Doug’s post on July 23 provided an excellent summary of Ecology’s webinar outlining its revision process for water quality standards (WQSs). Integral would like to point out a few more details of interest in Ecology’s approach.

Ecology indicated that it will continue to use bioconcentration factors (BCFs), which estimate concentrations in fish tissue based on concentrations in the water column and so are reasonable predictors for soluble chemicals. But BCFs do not accurately estimate uptake for less-soluble chemicals that may result from a combination of exposures to water, sediment, and the food chain. EPA began recommending the use of bioaccumulation factors (BAFs) in 2000 in its Methodology for Deriving Ambient Water Quality Criteria for Protection of Human Health and has incorporated them into its recently proposed water quality criteria (WQC) for human health. BAFs more accurately reflect uptake for less-soluble chemicals that partition into sediment and the food chain. Integral recommends that Ecology use BAFs to produce more scientifically defensible WQSs; using BAFs and fish consumption rates specific to different trophic levels, which we have suggested previously, would provide the most accurate representation of human exposure through fish consumption.

Doug also noted Governor Inslee’s “no backsliding” policy, i.e., if the updates to toxicity criteria, exposure assumptions, and target risks produce criteria that are less stringent than the current values based on the National Toxics Rule (NTR), then the current values will be retained. For chemicals that may cause cancer, using a higher target cancer risk of 1×10-5 could produce less-stringent WQSs despite a higher fish consumption rate, and the governor does not want to move toward a lower level of environmental protection than was formerly in place.

However, this issue does not apply to chemicals with WQSs based on non-cancer effects. The noncancer toxicity data for some chemicals have been updated since the NTR values were calculated; their toxicities have been shown to be lower than previously understood. These decreases in toxicity produce less-stringent WQSs. Maintaining current WQSs for these chemicals may appear to be environmentally friendly, but it ignores the most current toxicological data and should be discouraged. Non-carcinogens for which Ecology’s revised calculations produce higher WQSs in freshwater include 2,4-dinitrophenol, three forms of endosulfan, antimony, and cyanide. In particular, the updated WQS of 9.7 µg/L for endosulfan is much higher than the NTR value of 0.93 µg/L; despite the fact that current science tells us that a higher concentration is sufficiently protective, Ecology proposes to retain the outdated value. Integral recommends that Ecology strive to use the best science available for setting WQSs.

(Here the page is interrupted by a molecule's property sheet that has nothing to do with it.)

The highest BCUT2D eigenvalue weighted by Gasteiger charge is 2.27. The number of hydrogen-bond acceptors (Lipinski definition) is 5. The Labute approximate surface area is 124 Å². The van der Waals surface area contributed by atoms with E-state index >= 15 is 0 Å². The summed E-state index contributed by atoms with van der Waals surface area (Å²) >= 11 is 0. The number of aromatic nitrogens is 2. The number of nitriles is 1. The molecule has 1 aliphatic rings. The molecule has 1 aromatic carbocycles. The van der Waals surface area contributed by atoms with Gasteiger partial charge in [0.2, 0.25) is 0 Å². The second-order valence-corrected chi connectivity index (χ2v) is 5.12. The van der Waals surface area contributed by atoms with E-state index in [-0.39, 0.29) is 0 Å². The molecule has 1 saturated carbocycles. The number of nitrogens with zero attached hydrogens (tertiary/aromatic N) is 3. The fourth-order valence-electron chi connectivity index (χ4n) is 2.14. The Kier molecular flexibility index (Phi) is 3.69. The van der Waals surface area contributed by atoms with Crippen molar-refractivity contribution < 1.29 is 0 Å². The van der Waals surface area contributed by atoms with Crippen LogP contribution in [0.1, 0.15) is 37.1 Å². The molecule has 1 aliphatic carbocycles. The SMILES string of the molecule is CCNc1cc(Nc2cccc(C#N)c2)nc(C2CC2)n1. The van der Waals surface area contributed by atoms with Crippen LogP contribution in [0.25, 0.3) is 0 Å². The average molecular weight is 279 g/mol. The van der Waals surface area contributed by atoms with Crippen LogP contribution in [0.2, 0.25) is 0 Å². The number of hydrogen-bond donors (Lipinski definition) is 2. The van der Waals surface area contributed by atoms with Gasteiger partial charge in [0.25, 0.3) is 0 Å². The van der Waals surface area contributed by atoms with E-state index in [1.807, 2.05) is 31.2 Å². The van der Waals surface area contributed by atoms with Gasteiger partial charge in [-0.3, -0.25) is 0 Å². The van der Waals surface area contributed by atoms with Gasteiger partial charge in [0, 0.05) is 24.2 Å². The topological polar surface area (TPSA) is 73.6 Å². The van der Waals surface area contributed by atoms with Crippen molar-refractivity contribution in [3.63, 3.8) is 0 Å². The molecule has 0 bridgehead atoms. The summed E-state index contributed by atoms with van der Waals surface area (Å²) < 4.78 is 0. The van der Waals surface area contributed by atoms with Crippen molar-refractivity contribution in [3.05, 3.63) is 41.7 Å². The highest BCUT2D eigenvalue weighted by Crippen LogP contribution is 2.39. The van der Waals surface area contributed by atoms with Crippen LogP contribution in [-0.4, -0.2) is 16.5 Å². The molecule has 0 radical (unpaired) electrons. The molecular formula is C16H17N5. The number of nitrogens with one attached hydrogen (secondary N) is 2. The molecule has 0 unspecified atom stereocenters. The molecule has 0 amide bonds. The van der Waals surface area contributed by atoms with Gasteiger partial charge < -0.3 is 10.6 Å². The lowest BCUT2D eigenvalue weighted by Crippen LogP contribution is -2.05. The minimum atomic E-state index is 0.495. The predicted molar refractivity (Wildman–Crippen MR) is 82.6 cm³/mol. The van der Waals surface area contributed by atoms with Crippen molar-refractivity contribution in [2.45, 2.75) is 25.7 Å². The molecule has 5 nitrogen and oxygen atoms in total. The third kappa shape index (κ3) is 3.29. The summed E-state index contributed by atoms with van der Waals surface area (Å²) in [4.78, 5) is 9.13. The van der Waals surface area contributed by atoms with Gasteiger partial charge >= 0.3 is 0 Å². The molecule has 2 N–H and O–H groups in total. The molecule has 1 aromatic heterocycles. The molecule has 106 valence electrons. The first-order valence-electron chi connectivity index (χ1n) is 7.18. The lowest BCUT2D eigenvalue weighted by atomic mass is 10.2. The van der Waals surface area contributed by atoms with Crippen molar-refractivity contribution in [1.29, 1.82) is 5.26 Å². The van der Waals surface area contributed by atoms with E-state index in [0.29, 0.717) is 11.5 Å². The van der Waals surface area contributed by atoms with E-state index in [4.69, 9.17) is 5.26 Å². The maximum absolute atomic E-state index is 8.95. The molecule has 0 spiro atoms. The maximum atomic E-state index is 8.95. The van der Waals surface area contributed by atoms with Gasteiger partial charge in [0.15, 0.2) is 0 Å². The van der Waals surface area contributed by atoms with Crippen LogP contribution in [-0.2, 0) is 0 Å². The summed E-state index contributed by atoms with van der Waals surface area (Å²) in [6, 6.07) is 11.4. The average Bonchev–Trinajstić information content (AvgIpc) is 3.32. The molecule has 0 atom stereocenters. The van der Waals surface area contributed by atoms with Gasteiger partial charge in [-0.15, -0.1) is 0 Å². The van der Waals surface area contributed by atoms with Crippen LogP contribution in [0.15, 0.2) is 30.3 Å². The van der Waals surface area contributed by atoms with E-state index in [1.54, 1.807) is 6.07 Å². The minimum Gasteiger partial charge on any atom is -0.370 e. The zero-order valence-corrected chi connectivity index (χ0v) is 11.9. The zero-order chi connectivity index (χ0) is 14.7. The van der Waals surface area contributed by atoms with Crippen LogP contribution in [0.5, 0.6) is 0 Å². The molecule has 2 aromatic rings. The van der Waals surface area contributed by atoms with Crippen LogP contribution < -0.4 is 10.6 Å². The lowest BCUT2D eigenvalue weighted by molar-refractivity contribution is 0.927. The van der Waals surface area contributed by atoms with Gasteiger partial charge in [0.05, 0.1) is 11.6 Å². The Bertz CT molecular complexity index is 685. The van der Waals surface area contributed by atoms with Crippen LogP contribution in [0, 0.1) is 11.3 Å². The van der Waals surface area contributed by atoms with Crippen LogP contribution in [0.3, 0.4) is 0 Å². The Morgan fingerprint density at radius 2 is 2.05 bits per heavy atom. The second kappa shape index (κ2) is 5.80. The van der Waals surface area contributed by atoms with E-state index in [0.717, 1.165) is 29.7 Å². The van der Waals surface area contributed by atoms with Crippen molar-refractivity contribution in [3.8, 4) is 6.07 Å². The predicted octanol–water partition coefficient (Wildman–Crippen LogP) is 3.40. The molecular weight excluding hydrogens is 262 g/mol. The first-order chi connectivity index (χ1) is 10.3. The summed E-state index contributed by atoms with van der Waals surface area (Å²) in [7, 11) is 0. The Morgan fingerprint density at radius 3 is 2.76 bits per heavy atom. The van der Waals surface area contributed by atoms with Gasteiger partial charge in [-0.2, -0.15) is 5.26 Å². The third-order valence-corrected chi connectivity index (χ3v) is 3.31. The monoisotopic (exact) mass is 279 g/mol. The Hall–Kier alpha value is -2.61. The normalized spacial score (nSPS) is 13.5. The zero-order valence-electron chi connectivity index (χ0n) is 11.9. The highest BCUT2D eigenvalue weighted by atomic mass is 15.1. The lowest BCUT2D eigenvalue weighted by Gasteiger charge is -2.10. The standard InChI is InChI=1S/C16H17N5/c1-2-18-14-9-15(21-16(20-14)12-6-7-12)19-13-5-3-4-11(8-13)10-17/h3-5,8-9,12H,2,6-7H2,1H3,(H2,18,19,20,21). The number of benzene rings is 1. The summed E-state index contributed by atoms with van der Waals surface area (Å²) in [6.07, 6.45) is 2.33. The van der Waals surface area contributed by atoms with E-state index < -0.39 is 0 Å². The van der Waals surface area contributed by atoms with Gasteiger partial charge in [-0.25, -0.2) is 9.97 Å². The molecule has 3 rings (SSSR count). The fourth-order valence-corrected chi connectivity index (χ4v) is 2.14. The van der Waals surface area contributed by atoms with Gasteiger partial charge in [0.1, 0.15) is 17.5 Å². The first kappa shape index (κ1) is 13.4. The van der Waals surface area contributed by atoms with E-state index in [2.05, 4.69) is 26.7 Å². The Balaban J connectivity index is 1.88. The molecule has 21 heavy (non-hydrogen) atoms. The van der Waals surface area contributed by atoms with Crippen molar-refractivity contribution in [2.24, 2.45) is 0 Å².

Finally, Ecology noted that the WQSs will be applied to permitted water discharges as total chemical concentrations measured in the water column, rather than dissolved concentrations. However, it is the chemical concentrations present in the dissolved phase that are available to be taken up into aquatic biota. For chemicals that are released into freshwaters and for which the drinking water pathway is the primary exposure route, evaluating compliance based on total concentrations is reasonable because the water could be used as a source of drinking water without filtering. When measuring compliance for these same chemicals released to marine and estuarine waters, however, an evaluation based on dissolved-phase concentrations would be more appropriate.